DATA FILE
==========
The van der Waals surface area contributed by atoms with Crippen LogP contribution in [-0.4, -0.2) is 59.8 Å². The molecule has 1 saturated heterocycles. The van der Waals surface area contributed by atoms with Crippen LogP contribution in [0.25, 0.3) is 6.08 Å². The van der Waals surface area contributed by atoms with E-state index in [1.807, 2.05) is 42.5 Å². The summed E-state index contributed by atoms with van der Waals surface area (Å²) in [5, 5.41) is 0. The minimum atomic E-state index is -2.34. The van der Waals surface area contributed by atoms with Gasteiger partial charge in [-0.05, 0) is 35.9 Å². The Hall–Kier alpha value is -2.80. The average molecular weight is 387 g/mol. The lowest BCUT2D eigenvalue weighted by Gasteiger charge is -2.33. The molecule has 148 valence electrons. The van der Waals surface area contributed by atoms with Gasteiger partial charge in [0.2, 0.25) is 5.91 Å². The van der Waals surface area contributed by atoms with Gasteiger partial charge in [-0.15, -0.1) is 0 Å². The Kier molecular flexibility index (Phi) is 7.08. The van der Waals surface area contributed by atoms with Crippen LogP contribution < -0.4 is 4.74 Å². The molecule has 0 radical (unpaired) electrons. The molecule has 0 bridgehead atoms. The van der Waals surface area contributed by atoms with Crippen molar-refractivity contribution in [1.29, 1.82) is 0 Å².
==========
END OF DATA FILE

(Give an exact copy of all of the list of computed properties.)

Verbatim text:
The van der Waals surface area contributed by atoms with Crippen LogP contribution in [-0.4, -0.2) is 59.8 Å². The molecule has 1 saturated heterocycles. The van der Waals surface area contributed by atoms with Crippen LogP contribution in [0.25, 0.3) is 6.08 Å². The van der Waals surface area contributed by atoms with E-state index in [1.807, 2.05) is 42.5 Å². The summed E-state index contributed by atoms with van der Waals surface area (Å²) in [5, 5.41) is 0. The minimum atomic E-state index is -2.34. The van der Waals surface area contributed by atoms with Gasteiger partial charge in [-0.05, 0) is 35.9 Å². The Hall–Kier alpha value is -2.80. The average molecular weight is 387 g/mol. The lowest BCUT2D eigenvalue weighted by Gasteiger charge is -2.33. The molecule has 148 valence electrons. The van der Waals surface area contributed by atoms with Gasteiger partial charge in [0.2, 0.25) is 5.91 Å². The van der Waals surface area contributed by atoms with Gasteiger partial charge in [-0.15, -0.1) is 0 Å². The Kier molecular flexibility index (Phi) is 7.08. The van der Waals surface area contributed by atoms with Crippen LogP contribution < -0.4 is 4.74 Å². The molecule has 0 radical (unpaired) electrons. The molecule has 0 bridgehead atoms. The van der Waals surface area contributed by atoms with Crippen molar-refractivity contribution in [1.29, 1.82) is 0 Å².